The Cambridge Encyclopedia of China provides an absorbing and authoritative account of China and all things Chinese - geography, politics, customs, food and drink, the arts, and a rich and colorful history, from ancient times through to the momentous events up to 1990
This work covers topics related to the exercise of influence by individuals and groups within organizations. It includes an introductory group of articles dealing with the nature of influence processes and power.
Filmmakers of the Pacific Rim have been delivering punches and flying kicks to the Hollywood movie industry for years. This book explores the ways in which the storytelling and cinematic techniques of Asian popular culture have migrated from grainy, low-budget martial arts movies to box-office blockbusters such as The Magnificent Seven, Star Wars, The Matrix and Transformers. While special effects gained prominence, the raw and gritty power of live combat emerged as an audience favorite, spawning Asian stars Bruce Lee and Jackie Chan and martial arts-trained stars Chuck Norris and Steven Seagal. As well as capturing the sheer onscreen adrenaline rush that characterizes the films discussed, this work explores the impact of violent cinematic entertainment and why it is often misunderstood. Instructors considering this book for use in a course may request an examination copy here.
Featuring chapters organized by medium, including painting, sculpture and installation, photography and performance, the book focuses on 80 of the most influential contemporary Chinese artists and their most important works. The preface places the art in the context of social and political changes.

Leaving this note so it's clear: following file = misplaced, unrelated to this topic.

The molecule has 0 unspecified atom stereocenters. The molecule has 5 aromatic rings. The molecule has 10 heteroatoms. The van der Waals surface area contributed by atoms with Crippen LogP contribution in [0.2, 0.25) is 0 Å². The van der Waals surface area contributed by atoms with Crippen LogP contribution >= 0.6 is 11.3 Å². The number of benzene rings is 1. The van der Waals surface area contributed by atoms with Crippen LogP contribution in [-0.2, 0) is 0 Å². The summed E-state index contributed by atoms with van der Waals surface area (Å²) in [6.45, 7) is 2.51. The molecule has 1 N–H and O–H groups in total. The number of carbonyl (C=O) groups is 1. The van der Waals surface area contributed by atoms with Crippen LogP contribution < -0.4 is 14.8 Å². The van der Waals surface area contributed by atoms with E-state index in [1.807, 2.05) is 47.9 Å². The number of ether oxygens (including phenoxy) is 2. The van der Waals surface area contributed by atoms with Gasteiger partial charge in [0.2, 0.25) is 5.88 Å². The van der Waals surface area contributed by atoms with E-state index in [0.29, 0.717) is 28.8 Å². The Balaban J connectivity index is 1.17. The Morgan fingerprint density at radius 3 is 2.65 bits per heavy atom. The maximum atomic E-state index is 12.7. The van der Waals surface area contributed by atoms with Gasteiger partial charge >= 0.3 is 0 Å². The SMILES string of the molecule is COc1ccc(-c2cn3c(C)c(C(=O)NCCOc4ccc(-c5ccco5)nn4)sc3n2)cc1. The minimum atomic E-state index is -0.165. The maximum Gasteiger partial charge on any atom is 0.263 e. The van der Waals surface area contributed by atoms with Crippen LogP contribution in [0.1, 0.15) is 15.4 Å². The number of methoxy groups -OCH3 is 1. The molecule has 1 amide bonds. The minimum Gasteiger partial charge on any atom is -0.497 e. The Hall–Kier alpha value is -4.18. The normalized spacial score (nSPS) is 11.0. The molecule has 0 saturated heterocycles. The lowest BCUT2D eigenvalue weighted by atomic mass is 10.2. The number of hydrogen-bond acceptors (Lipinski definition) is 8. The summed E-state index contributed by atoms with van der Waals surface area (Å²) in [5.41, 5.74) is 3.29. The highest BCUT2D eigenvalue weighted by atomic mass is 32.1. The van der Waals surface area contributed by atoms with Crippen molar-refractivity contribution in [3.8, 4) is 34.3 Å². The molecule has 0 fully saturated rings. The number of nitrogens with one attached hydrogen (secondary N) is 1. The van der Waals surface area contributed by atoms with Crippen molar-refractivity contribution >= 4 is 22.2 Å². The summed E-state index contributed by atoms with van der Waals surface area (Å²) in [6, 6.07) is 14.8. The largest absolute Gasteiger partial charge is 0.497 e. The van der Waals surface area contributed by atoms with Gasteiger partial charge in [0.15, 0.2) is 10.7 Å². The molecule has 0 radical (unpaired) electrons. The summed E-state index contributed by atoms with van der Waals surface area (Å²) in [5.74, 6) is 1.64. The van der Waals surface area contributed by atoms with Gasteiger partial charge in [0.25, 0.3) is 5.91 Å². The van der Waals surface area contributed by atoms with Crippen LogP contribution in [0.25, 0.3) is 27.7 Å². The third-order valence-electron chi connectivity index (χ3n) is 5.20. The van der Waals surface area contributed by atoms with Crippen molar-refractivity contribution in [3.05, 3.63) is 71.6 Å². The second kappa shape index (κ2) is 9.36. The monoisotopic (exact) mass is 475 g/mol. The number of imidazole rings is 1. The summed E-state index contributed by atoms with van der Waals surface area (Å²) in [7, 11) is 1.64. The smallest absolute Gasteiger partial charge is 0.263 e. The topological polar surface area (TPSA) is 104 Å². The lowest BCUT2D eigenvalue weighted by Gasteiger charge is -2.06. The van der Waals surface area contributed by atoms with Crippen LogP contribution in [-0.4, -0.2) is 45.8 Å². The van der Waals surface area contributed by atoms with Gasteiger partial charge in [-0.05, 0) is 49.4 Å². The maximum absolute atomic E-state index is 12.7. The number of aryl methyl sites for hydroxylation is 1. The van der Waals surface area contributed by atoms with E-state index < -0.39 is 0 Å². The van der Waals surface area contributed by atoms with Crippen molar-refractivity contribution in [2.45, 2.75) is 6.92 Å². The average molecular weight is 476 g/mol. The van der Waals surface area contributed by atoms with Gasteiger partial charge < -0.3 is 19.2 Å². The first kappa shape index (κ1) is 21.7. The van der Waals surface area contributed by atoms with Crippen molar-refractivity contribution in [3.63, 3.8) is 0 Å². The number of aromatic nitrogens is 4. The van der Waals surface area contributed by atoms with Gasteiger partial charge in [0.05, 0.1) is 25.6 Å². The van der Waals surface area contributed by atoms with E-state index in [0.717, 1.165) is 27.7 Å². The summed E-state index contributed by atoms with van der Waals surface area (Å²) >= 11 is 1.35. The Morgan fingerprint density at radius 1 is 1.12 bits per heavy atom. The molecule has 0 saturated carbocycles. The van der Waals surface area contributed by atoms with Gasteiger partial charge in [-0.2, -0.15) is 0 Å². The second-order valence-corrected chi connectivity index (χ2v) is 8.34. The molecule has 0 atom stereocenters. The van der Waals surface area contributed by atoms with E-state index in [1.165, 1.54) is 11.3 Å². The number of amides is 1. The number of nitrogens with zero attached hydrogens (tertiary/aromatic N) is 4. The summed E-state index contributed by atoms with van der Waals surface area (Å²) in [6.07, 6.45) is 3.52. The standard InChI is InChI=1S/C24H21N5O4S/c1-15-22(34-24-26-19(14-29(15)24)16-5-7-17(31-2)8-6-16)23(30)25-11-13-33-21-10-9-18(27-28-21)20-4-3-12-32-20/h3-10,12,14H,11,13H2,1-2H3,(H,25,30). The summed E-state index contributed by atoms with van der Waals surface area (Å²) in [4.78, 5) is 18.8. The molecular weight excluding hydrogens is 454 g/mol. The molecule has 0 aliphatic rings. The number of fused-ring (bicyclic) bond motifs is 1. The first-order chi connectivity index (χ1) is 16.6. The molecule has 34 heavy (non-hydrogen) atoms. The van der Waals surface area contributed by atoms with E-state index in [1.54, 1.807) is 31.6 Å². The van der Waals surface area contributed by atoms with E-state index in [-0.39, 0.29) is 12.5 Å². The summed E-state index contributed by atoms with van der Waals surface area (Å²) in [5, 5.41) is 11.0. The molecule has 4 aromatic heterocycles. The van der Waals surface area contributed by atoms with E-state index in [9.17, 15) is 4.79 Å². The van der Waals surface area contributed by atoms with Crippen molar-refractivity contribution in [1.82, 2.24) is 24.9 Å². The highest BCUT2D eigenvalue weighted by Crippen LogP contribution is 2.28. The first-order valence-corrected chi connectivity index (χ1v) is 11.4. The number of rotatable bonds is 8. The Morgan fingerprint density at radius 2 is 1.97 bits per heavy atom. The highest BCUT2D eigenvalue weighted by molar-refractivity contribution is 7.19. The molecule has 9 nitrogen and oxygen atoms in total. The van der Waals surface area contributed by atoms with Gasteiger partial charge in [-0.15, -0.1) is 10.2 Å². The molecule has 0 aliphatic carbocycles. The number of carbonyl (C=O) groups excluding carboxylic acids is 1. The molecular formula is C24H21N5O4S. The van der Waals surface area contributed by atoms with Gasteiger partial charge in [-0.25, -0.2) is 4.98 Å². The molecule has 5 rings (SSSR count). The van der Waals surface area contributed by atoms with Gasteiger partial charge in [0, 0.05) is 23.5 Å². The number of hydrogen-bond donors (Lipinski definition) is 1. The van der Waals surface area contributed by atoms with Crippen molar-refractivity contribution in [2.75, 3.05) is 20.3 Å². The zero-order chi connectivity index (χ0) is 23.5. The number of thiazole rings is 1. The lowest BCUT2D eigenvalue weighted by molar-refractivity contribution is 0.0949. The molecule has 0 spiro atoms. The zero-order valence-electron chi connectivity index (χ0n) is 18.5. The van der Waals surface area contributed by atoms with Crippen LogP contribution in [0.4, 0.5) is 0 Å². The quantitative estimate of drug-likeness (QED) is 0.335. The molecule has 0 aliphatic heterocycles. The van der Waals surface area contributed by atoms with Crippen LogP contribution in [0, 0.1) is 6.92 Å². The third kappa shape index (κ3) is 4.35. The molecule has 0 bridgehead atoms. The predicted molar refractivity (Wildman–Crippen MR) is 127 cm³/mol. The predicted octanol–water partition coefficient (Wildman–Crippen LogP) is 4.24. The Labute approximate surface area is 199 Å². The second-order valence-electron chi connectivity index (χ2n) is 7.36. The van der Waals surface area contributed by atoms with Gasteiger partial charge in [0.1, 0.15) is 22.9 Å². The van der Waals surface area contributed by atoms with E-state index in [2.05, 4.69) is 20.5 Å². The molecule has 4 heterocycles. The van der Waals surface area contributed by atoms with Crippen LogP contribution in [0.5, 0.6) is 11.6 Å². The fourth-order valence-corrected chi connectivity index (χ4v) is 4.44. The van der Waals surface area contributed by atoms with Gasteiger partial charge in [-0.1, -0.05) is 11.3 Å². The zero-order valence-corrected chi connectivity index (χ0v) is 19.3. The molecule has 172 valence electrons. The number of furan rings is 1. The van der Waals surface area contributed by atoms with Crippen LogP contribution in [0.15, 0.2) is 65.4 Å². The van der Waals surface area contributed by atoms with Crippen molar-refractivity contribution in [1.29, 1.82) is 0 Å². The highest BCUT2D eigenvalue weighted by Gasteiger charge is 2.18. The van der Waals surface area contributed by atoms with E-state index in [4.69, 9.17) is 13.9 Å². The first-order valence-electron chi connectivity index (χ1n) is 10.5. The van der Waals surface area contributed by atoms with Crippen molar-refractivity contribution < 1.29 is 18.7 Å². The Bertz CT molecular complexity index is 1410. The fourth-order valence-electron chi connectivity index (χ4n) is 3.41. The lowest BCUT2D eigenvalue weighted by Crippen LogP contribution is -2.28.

How do East Asian cultural heritages shape film? How are these legacies being revived, or even re-created, by contemporary filmmakers? This collection examines the dynamic interactions between East Asian cultural heritages and cinemas in mainland China, Hong Kong, Taiwan, Japan, and South Korea.
The field of Bollywood studies has remained predominantly critical, theoretical and historical in focus. This book brings together qualitative and quantitative approaches to tackle empirical questions focusing on the relationship between soft power, hybridity, cinematic texts, and audiences. Adopting a critical-transcultural framework that examines the complex power relations that are manifested through globalized production and consumption practices, the book approaches the study of popular Hindi cinema from three broad perspectives: transcultural production contexts, content trends, and audiences. It firstly outlines the theoretical issues relevant to the spread of popular Indian cinema and emergence of India's growing soft power. The book goes on to report on a series of quantitative studies that examine the patterns of geographical, cultural, political, infrastructural, and artistic power dynamics at work within the highest-grossing popular Hindi films over a 61-year period since independence. Finally, an additional set of studies are presented that quantitatively examine Indian and North American audience consumption practices. The book illuminates issues related to the actualization and maintenance of cinematic soft power dynamics, highlighting Bollywood's increasing integration into and subsumption by globalized practices that are fundamentally altering India's cinematic landscape and, thus, its unique soft power potential. It is of interest to academics working in Film Studies, Globalisation Studies, and International Relations.